Shining A Light On Cook County’s Major Human Trafficking Problem

sex trafficking superbowl
In this photo made Thursday, Jan. 27, 2011, anti-sex trade advocate Jackie Edmonds holds anti-trafficking awareness coasters that her group will ask restaurants to use near the Super Bowl site in Arlington, Texas. Cities that host the big game often attract a bustling sex trade, and this year Texas authorities and advocacy groups are stepping up their anti-prostitution efforts, especially where young girls are concerned. LM Otero/AP
sex trafficking superbowl
In this photo made Thursday, Jan. 27, 2011, anti-sex trade advocate Jackie Edmonds holds anti-trafficking awareness coasters that her group will ask restaurants to use near the Super Bowl site in Arlington, Texas. Cities that host the big game often attract a bustling sex trade, and this year Texas authorities and advocacy groups are stepping up their anti-prostitution efforts, especially where young girls are concerned. LM Otero/AP

Shining A Light On Cook County’s Major Human Trafficking Problem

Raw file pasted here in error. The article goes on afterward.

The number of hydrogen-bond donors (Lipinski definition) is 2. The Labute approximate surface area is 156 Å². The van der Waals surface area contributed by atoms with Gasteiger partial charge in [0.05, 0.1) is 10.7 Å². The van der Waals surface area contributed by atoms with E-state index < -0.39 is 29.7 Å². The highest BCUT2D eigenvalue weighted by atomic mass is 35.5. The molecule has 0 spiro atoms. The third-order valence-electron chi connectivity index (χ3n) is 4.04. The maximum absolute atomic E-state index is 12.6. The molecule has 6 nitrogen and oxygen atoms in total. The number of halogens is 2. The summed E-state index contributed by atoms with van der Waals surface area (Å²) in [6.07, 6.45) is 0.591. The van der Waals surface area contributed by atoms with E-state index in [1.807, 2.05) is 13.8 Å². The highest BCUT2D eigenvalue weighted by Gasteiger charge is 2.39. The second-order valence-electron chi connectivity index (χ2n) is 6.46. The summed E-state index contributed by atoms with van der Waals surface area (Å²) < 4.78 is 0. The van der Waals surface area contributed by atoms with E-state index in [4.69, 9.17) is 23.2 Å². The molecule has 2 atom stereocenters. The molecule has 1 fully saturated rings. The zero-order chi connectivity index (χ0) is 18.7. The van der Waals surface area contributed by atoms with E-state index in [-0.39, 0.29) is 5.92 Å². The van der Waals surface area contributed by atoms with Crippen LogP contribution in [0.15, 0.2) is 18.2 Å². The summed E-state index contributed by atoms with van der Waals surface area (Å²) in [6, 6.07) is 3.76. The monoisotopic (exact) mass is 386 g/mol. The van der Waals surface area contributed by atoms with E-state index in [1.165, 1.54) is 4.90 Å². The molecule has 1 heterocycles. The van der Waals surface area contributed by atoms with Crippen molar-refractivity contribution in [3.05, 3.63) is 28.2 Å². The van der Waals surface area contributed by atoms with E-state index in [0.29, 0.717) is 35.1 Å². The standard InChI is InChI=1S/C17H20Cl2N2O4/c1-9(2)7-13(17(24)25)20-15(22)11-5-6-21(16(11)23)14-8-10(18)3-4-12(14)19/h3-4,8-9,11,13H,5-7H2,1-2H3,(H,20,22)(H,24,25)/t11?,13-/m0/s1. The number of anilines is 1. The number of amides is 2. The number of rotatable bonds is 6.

Last October, the FBI arrested more than 120 people—at least two in Illinois—in a nationwide human trafficking sting, rescuing dozens of victims.

Just a few months earlier, authorities in Chicago broke up an international sex trafficking ring operating in businesses in 11 states. Yet people don’t necessarily think of the Midwest as fertile ground for human trafficking.

But areas like Cook County, with its population density, infrastructure and robust convention and tourism business, are ideal places for traffickers to set up shop. 

Morning Shift picks apart the problem of human trafficking—from sex trafficking of minors to forced farm labor—in places like Kansas City, St. Louis an here in Chicago. Plus: A look into the third part of the three-part series, “Human Trafficking in the Midwest,” which focuses on sex trafficking and forced labor specificaly in Cook County.

GUEST: 

Mark Guarino, journalist